Abstract: The Essay explores two questions about the subject: a. whether exist any linkage between Philosophy and Psychology, and b. what is the nature of this linkage? Actually, the Author answers that such a linkage already exists. In fact, these two disciplines are like two sides of the same coin, they are complementary rather than competitive. For clarifying this argument the Author discusses 3 example cases, examining the whole individual-organization complex. The Essay describes Adam and Eve’s nature and curiosity, qualities that empowered them in their search for knowledge. This behavior also made them the fore-parents of all explorers, pioneers and researchers who followed them. Further, the Author indicates how wrong use of ideological declarations hurts individuals and subdues them. Finally, the Author advocates the introducing of the “Normal Distribution Method” and the “Bell type Curve” as main tools in teaching and studying Social Sciences.
Molecular Characterization of Borrelia persica, the Agent of Tick Borne Relapsing Fever in Israel and the Palestinian Authority
Gracia Safdie,Iba Y. Farrah,Reem Yahia,Esther Marva,Amos Wilamowski,Samer S. Sawalha,Naama Wald,Judith Schmiedel,Annette Moter,Ulf B. G?bel,Herve Bercovier,Ziad Abdeen,Marc V. Assous,Yolanta Fishman
PLOS ONE , 2012, DOI: 10.1371/journal.pone.0014105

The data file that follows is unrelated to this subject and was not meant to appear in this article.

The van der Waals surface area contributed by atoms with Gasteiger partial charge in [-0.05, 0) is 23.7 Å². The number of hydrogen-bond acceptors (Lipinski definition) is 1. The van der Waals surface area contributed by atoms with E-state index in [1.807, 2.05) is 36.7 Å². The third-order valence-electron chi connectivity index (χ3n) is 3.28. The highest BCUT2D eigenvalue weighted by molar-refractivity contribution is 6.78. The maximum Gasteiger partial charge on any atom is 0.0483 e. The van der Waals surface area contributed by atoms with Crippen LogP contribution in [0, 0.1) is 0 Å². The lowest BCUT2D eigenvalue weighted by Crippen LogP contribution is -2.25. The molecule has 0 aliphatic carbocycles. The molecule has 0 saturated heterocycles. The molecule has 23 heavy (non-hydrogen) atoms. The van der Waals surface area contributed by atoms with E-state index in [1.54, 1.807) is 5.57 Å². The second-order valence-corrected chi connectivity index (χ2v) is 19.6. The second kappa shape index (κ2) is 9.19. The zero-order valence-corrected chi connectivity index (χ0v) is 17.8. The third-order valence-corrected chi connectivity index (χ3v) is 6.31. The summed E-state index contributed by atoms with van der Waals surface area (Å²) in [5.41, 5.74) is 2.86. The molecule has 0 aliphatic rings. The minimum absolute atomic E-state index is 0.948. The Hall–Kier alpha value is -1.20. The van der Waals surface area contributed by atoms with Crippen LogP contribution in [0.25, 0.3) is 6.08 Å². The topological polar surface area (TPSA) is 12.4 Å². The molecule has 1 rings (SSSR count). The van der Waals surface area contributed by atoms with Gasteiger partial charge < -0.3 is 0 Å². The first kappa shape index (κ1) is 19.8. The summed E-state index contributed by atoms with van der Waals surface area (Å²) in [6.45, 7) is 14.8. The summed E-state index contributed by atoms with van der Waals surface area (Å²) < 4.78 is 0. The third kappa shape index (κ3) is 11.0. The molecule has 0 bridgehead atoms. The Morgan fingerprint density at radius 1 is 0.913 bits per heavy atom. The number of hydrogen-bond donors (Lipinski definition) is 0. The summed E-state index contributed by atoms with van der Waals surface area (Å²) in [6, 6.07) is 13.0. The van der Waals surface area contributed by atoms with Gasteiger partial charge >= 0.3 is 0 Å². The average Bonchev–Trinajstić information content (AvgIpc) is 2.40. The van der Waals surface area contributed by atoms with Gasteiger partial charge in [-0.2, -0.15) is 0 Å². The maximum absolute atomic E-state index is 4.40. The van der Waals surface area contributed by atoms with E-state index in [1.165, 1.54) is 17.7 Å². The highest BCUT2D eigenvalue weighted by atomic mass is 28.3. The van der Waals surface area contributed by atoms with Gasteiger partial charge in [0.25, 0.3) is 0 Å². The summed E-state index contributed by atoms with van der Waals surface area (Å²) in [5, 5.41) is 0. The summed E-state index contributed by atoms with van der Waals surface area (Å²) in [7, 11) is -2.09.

Abstract: The identification of the Tick Borne Relapsing Fever (TBRF) agent in Israel and the Palestinian Authority relies on the morphology and the association of Borrelia persica with its vector Ornithodoros tholozani. Molecular based data on B. persica are very scarce as the organism is still non-cultivable. In this study, we were able to sequence three complete 16S rRNA genes, 12 partial flaB genes, 18 partial glpQ genes, 16 rrs-ileT intergenic spacers (IGS) from nine ticks and ten human blood samples originating from the West Bank and Israel. In one sample we sequenced 7231 contiguous base pairs that covered completely the region from the 5′end of the 16S rRNA gene to the 5′end of the 23S rRNA gene comprising the whole 16S rRNA (rrs), and the following genes: Ala tRNA (alaT), Ile tRNA (ileT), adenylosuccinate lyase (purB), adenylosuccinate synthetase (purA), methylpurine-DNA glycosylase (mag), hypoxanthine-guanine phosphoribosyltransferase (hpt), an hydrolase (HAD superfamily) and a 135 bp 5′ fragment of the 23S rRNA (rrlA) genes. Phylogenic sequence analysis defined all the Borrelia isolates from O. tholozani and from human TBRF cases in Israel and the West Bank as B. persica that clustered between the African and the New World TBRF species. Gene organization of the intergenic spacer between the 16S rRNA and the 23S rRNA was similar to that of other TBRF Borrelia species and different from the Lyme disease Borrelia species. Variants of B. persica were found among the different genes of the different isolates even in the same sampling area.